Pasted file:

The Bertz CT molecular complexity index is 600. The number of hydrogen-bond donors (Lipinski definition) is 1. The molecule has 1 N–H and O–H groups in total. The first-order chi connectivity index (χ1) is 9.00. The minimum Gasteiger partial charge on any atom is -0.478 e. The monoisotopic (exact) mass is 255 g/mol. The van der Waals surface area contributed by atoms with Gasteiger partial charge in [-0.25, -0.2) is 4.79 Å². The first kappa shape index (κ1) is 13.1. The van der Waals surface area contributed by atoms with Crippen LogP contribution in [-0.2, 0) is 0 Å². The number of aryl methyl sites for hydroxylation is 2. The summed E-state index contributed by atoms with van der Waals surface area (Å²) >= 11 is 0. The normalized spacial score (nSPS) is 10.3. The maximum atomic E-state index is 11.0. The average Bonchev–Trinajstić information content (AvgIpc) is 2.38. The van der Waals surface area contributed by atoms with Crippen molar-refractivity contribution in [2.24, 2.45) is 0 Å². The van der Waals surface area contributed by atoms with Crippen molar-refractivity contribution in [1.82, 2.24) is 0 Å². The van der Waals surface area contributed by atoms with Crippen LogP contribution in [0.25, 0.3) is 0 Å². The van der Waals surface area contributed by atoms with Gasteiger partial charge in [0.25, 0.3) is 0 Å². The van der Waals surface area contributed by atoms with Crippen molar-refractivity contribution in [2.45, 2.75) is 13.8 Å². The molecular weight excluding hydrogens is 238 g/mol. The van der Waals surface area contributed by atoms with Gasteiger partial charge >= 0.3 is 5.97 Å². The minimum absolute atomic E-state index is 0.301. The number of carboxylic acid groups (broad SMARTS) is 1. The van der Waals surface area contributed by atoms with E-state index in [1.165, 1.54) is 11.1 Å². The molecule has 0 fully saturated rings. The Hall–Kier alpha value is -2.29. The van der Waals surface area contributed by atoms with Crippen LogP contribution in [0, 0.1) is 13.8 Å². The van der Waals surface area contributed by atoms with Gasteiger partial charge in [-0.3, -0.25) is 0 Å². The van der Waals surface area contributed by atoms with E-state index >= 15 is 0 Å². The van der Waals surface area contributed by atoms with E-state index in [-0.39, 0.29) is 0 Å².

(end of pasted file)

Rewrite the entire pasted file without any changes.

The Bertz CT molecular complexity index is 600. The number of hydrogen-bond donors (Lipinski definition) is 1. The molecule has 1 N–H and O–H groups in total. The first-order chi connectivity index (χ1) is 9.00. The minimum Gasteiger partial charge on any atom is -0.478 e. The monoisotopic (exact) mass is 255 g/mol. The van der Waals surface area contributed by atoms with Gasteiger partial charge in [-0.25, -0.2) is 4.79 Å². The first kappa shape index (κ1) is 13.1. The van der Waals surface area contributed by atoms with Crippen LogP contribution in [-0.2, 0) is 0 Å². The number of aryl methyl sites for hydroxylation is 2. The summed E-state index contributed by atoms with van der Waals surface area (Å²) >= 11 is 0. The normalized spacial score (nSPS) is 10.3. The maximum atomic E-state index is 11.0. The average Bonchev–Trinajstić information content (AvgIpc) is 2.38. The van der Waals surface area contributed by atoms with Crippen molar-refractivity contribution in [2.24, 2.45) is 0 Å². The van der Waals surface area contributed by atoms with Crippen molar-refractivity contribution in [1.82, 2.24) is 0 Å². The van der Waals surface area contributed by atoms with Crippen LogP contribution in [0.25, 0.3) is 0 Å². The van der Waals surface area contributed by atoms with Gasteiger partial charge in [0.25, 0.3) is 0 Å². The van der Waals surface area contributed by atoms with Crippen molar-refractivity contribution in [2.45, 2.75) is 13.8 Å². The molecular weight excluding hydrogens is 238 g/mol. The van der Waals surface area contributed by atoms with Gasteiger partial charge >= 0.3 is 5.97 Å². The minimum absolute atomic E-state index is 0.301. The number of carboxylic acid groups (broad SMARTS) is 1. The van der Waals surface area contributed by atoms with E-state index in [1.165, 1.54) is 11.1 Å². The molecule has 0 fully saturated rings. The Hall–Kier alpha value is -2.29. The van der Waals surface area contributed by atoms with Crippen LogP contribution in [0, 0.1) is 13.8 Å². The van der Waals surface area contributed by atoms with Gasteiger partial charge in [-0.3, -0.25) is 0 Å². The van der Waals surface area contributed by atoms with E-state index >= 15 is 0 Å². The van der Waals surface area contributed by atoms with E-state index in [-0.39, 0.29) is 0 Å².